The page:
Reports stated that no milk at all was
delivered to the Borden plant at Hebron,
the Roseland Dairy Company's plant ati
Roseland. and the Jelke plant at Har-l
mony. More than 20 farmers gave away I
2,000O pounds of milk. Cans were set
on the sidewalks and people were told to
help themselves, take It home to bathe
In. if they wished.
Blames Fog for Wreck.
Cleveland, April 1.-Fog the night of the
triple New York Central wreck, which
resutted In death to twenty-eight and
Injury to forty, was so dense that signals
eould Only be discerned as the locomotiva
dtashed by. according to t~timony of
FI'reman R. D. Turner. of second No. 51,
before the joInt Fe'deral-State investigat
ing committee today. It wan the worst
fog he ever saw, Turner said.
Aviator. Damage Swiss Tmw.
London. *prll 1.-A Central News dis
patch from Zurich. says that hea~vy dan
age was caused when two avigIers et un
knowa utationailty dropped branke em the.
Swise villages of Porentray em Fiday.
Thed Swig. mninisters at Paris ad Dstin
Wtil nalie Inquiries as to whtbr the at
tab-+uas made her Fuemib- e- Gem
Germany Formally Denies Re
sponsibility for Explosion
on Liner Sussex.
Delay Expected in Getting German
Side of Attacks on Other
Two Vessels.
The State Department yesterday made
public the purport of the reply which
the German foreign oflce has made to
Ambassador Gerard's request for infor
mation concerning the explosion on the
Channel liner Sussex. The reply is to
the effect that the German government
knows nothing about the cause of the
explosion. No submarine commander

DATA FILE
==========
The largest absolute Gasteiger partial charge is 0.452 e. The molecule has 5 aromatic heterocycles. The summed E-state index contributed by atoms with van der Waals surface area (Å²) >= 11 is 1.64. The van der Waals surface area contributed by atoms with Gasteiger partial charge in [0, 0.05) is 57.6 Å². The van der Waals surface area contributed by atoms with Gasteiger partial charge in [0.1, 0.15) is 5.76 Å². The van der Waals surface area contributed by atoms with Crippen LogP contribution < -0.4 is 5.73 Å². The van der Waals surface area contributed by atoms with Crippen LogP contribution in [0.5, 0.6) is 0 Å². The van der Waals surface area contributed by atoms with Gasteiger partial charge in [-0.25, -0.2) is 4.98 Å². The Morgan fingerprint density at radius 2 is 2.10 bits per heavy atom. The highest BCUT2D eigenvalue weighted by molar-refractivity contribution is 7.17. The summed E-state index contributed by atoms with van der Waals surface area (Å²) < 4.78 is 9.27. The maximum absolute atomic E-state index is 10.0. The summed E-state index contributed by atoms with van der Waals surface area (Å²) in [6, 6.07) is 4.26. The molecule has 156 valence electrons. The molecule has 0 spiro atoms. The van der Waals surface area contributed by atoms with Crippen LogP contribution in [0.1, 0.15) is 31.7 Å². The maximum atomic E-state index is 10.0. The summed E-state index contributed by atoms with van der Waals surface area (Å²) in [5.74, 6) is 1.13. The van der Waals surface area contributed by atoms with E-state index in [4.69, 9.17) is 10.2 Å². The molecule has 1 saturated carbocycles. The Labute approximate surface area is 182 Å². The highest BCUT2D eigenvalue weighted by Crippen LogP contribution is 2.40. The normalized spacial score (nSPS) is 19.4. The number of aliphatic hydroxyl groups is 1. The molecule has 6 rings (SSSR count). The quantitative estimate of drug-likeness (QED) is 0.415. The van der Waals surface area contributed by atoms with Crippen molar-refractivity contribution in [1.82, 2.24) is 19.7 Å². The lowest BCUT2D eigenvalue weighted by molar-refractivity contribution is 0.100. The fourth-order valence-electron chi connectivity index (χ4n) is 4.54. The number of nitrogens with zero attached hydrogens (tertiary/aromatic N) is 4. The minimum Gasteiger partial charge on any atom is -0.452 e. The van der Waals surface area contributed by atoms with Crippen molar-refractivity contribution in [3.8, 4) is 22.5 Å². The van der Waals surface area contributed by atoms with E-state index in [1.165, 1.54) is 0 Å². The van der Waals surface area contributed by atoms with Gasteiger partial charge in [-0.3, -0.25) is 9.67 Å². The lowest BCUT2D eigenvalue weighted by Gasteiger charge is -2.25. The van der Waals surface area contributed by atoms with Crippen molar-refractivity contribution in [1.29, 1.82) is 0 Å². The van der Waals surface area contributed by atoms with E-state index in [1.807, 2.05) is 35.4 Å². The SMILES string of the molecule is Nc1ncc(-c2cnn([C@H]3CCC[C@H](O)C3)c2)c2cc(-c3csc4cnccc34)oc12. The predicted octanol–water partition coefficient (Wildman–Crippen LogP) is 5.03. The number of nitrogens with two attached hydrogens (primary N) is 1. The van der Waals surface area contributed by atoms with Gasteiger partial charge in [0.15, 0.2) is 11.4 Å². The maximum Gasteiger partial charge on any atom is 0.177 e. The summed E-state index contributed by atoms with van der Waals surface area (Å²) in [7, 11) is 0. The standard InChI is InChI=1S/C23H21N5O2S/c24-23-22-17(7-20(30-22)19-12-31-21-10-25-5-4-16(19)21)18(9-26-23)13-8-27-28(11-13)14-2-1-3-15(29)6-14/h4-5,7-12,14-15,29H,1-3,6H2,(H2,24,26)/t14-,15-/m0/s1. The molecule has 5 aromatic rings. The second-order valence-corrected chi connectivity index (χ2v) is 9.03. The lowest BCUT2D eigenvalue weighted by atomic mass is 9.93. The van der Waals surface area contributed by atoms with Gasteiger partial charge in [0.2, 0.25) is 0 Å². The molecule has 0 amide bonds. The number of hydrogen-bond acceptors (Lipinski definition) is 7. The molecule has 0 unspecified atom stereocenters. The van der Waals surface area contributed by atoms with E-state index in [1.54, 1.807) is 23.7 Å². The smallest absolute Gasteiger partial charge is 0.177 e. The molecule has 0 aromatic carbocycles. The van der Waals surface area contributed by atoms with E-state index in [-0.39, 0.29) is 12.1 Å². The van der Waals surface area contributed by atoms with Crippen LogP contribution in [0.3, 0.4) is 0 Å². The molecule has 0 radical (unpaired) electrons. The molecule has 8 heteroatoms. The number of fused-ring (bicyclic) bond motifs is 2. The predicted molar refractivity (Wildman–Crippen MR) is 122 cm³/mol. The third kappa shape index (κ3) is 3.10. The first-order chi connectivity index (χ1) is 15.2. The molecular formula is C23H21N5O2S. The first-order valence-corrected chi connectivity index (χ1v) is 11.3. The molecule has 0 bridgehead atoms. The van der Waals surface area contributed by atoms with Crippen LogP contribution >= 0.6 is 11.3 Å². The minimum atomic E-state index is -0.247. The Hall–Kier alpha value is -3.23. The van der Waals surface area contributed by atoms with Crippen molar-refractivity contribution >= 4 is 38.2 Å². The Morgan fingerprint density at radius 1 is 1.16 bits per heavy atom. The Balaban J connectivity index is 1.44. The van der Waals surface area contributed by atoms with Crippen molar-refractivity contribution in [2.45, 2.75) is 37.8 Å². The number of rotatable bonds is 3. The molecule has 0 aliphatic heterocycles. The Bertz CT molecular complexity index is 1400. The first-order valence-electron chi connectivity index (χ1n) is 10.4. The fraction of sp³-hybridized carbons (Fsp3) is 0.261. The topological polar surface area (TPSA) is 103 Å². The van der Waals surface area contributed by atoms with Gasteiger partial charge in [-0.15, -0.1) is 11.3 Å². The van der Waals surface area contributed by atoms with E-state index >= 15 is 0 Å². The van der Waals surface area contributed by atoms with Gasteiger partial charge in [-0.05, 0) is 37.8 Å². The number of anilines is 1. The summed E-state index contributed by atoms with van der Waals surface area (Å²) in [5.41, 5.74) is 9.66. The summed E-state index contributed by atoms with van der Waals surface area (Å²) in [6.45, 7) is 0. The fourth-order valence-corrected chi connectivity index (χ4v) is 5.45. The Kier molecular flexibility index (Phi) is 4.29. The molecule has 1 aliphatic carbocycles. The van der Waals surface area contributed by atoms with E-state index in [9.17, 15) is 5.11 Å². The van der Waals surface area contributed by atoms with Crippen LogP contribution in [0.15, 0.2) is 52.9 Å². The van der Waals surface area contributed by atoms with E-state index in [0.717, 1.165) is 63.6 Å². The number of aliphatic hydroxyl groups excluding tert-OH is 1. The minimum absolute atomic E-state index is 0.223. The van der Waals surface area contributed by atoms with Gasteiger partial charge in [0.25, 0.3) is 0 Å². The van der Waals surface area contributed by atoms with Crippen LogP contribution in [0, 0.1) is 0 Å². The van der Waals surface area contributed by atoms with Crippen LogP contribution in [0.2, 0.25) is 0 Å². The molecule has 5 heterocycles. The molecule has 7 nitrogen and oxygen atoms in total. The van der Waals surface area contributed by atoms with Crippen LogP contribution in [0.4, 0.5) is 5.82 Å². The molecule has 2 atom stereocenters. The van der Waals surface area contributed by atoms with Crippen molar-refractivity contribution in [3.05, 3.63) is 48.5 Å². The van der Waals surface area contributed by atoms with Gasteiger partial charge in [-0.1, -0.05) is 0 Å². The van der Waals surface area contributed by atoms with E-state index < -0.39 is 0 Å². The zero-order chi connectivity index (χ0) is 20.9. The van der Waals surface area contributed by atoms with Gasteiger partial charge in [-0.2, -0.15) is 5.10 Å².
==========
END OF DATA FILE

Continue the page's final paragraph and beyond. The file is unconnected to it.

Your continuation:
has reported'having attacked the Sus
The only information whith German
foreign offIce ofmcialu claim to have con
cernIng this case or the cases of the al
leged attacks on the Englishman and
the Manchester Engineer, where Ameri
can lives were placed In jeopardy, comes
from reports in the German press.
In making Its position clear to Am
Dassador Gerard, the German foreign of
flce has, of course, explained that should
any submarine commander report on any
of the cases mentioned. the facts con
tained In the report will be communi
cated to the United States government.
Offcials of the State Department here
anticipate considerable delay before get
ting the German side of the alleged
attacks on the Englishman and the Man
chester Engineer.
No surprise is manifested here over
the fact that Germany denies responsi
bility in 'the Sussex case, as it has. been
known for several days that Germapy
claims that a German submarIne could
not have been responsible,
25,000 Paintern Strike.
New York, April 1-TakIng their em
Ploy era by surprise at the height of the
busy season, DMffi Long Island painters,
comprIsing five locais in Brooklyn,
Queens and adjacqnt territory, went e
strike today. Tige men demand S5 for as
eight hour day. They now receive St.
Fire Destroysa Oil Plaat,
Middletown, N. T., April 1,-Flar of un,
known origim destroyed theelaat. of, the
Teass Co..any hee 'd y. eu
tak id&at-g*dehnearby
dweltings were fired The les we. lb,
- ivtse es iqaw ~ e
Makes Round-Trip from New
port News to Capital
with Passenger.
Steve McGordon. Pilot, Circles Capitol
Twice and Returns Without
Stopping Engine.
Special to 76 Wahineton Hersakt.
Newport News, Va., April .-Filying
from this city to Washington and back
In four and a halt hours, Steve MacGor
don, of New York, instructor in the Cur
tis aviation school here, today estab
Ilished a new cross-country flight record.
carrying a passenger.
The distance as the crow flies is 300
miles. The machine was in the air five
hours and five minutes, thirty-five min
utes of the time being spent in altitude
flights. The engine did not stop once
during the long flight.
Breaks Army Record.
MacGordon was accomapnied by Lieut.